The impact of diagenesis precipitation on fracture permeability in naturally fractured carbonate reservoirs

Faisal Awad Aljuboori*, Jang Hyun Lee, Khaled A. Elraies, Karl D. Stephen

*Corresponding author for this work

Research output: Contribution to journalArticlepeer-review

8 Citations (Scopus)
11 Downloads (Pure)


Naturally fractured carbonate reservoirs are often described as very heterogeneous systems due to the carbonate depositional environment and to the subsequent diagenesis processes such as mineral precipitation in fractures. Fluid flow behaviour in fractures is highly influenced by the fracture aperture size and its morphology. Mineral precipitation can alter the fracture effectiveness to the fluid flow and cause a partial or entire blockage of fractures. Therefore, accurate characterisation of the fracture morphology can help to enhance the prediction of the fluid flow behaviour in naturally fractured carbonate reservoirs. Mineral precipitation on fracture walls can reduce the fracture aperture significantly. As a result, the fracture permeability affected notably, which reduces the flow potential through fractures as well as changes the flow pattern. The objective of this work is to predict the flow behaviour in fractures under various levels of mineral precipitation to mimic reality. We have approached this objective by using outcrop-based models supported by a set of rock and fluid properties of a nearby fractured formation. Then, the model tested for the gas flow using the derivative plot technique of the synthetic well testing data. The simulation results have shown that mineral cementation can cause a partial blockage in fractures, hence a reduction in their flow capacity, as fractures become a less conductive medium. Nevertheless, the matrix medium can enhance the fluid flow in fractures by providing a bypass path to the fluid to overcome the sealed fractures. In this work, a formula has concluded to estimate the reduction in fracture permeability based on the fraction of the precipitated cement. In the studied formation, the core description has shown that 34% of fractures were blocked, which can lead to a reduction in the permeability by 29–64% and by 37–83% with and without matrix contribution, respectively. Thus, including the fracture morphology in the simulation model enables us to predict the performance of fractured carbonate reservoirs accurately.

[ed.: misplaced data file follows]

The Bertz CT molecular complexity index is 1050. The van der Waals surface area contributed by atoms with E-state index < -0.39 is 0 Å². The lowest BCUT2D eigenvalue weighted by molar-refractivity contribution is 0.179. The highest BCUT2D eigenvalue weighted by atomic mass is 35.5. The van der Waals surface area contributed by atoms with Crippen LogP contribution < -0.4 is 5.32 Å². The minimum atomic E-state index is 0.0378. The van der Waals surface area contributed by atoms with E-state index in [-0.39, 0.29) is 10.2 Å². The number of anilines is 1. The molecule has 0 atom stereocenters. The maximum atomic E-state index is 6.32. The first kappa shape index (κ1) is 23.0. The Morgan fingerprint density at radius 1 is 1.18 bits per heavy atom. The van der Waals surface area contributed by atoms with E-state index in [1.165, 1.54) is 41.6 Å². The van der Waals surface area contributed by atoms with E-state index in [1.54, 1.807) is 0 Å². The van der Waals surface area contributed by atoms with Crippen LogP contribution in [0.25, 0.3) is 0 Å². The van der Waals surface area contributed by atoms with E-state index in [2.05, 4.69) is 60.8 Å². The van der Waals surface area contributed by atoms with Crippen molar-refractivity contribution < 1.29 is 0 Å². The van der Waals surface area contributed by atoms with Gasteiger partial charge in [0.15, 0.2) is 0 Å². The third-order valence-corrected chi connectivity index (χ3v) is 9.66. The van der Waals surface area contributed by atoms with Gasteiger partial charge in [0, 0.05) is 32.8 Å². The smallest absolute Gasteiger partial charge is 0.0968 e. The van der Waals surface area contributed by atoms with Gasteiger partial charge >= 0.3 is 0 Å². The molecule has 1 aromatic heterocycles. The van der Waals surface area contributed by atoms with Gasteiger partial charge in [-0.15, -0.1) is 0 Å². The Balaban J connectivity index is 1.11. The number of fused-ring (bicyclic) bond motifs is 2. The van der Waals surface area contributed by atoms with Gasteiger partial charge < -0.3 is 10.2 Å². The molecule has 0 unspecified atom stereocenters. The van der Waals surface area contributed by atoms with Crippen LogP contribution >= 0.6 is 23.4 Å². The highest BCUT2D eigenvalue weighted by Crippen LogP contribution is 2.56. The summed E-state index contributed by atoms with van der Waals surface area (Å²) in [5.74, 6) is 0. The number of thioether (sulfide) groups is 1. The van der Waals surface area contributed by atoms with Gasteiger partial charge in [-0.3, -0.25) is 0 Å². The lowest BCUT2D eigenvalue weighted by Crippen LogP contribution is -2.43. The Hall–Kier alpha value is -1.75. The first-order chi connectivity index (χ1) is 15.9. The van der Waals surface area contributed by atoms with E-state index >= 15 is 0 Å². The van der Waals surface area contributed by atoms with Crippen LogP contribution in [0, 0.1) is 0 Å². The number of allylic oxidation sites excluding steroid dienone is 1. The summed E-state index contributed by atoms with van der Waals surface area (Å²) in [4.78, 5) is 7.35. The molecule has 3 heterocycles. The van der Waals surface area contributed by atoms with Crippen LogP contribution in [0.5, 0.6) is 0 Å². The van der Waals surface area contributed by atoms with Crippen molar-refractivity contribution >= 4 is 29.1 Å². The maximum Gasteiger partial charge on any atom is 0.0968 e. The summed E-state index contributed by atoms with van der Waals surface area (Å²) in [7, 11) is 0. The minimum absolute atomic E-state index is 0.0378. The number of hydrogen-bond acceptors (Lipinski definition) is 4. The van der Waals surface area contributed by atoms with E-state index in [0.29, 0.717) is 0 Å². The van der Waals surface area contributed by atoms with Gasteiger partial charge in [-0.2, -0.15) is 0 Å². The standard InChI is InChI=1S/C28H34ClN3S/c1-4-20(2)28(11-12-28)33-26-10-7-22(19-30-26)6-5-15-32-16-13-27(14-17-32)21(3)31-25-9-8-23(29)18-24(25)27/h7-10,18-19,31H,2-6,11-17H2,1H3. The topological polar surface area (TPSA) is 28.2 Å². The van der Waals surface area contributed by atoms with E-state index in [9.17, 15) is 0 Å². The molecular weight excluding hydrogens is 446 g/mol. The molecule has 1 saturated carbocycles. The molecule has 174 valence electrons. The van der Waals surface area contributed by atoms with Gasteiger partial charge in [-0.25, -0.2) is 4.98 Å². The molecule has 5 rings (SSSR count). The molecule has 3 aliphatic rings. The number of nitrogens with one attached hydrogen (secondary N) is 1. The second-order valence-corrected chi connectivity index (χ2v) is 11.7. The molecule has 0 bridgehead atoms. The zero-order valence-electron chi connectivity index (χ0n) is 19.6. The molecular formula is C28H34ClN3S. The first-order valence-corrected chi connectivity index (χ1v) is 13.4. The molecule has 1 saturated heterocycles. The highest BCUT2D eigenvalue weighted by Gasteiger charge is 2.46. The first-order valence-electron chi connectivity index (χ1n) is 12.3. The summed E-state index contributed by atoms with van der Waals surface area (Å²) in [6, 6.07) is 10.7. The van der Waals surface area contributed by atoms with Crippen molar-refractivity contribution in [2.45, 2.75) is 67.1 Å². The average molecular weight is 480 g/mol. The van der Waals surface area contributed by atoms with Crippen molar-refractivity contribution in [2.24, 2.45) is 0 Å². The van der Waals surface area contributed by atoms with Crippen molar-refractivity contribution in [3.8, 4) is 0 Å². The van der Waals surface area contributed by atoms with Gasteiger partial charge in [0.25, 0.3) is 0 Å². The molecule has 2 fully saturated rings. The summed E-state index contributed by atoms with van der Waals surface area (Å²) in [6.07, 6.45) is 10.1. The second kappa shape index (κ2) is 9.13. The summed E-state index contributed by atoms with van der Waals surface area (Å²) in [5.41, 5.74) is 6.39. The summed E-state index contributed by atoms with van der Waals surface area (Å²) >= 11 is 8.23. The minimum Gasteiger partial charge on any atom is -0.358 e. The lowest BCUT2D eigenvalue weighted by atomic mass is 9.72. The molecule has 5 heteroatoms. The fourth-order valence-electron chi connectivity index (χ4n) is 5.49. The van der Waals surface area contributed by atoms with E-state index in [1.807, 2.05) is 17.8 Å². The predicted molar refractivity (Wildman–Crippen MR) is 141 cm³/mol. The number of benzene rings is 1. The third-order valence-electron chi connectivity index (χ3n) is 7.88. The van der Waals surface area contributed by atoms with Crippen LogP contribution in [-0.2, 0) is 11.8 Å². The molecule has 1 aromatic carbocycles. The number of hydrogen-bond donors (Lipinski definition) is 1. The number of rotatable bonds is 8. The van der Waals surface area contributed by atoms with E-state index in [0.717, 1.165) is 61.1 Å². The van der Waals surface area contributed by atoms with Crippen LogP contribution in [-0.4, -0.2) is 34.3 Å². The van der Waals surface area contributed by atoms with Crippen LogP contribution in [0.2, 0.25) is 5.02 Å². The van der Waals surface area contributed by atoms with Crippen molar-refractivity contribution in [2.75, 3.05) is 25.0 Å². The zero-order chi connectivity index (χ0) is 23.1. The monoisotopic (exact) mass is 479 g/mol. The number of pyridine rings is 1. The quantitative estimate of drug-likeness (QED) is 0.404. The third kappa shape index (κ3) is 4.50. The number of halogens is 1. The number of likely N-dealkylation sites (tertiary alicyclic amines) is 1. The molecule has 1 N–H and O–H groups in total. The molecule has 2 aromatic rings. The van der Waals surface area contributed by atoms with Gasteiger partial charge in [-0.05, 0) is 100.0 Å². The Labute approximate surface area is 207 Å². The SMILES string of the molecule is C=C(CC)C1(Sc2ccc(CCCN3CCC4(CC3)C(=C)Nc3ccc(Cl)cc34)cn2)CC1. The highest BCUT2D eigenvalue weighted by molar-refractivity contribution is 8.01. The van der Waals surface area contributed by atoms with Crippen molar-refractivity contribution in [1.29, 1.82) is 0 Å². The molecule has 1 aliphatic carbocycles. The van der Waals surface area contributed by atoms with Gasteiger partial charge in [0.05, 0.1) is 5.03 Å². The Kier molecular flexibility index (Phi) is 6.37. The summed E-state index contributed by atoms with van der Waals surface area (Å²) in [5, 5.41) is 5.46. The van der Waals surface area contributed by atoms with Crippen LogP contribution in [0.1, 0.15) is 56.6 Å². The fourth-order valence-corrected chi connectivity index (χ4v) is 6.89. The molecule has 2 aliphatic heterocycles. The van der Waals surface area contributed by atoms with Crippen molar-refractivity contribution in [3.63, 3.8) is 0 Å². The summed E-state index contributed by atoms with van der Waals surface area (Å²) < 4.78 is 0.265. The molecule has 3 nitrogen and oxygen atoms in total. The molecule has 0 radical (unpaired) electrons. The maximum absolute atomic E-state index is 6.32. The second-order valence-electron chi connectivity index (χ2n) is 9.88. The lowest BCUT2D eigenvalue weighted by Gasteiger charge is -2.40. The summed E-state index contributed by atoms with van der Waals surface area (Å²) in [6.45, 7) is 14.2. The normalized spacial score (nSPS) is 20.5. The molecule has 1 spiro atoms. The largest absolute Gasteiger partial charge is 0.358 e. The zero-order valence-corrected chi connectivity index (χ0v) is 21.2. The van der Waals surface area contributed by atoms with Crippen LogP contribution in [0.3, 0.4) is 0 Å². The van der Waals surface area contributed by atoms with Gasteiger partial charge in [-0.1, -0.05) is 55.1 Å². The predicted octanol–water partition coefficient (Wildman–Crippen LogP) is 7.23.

Original languageEnglish
Article number6
JournalCarbonates and Evaporites
Issue number1
Early online date22 Nov 2020
Publication statusPublished - Mar 2021


  • Carbonate diagenesis
  • Fracture modelling
  • Fractures morphology
  • Geological well testing
  • Partially cemented fractures
  • Permeability reduction

ASJC Scopus subject areas

  • Geochemistry and Petrology


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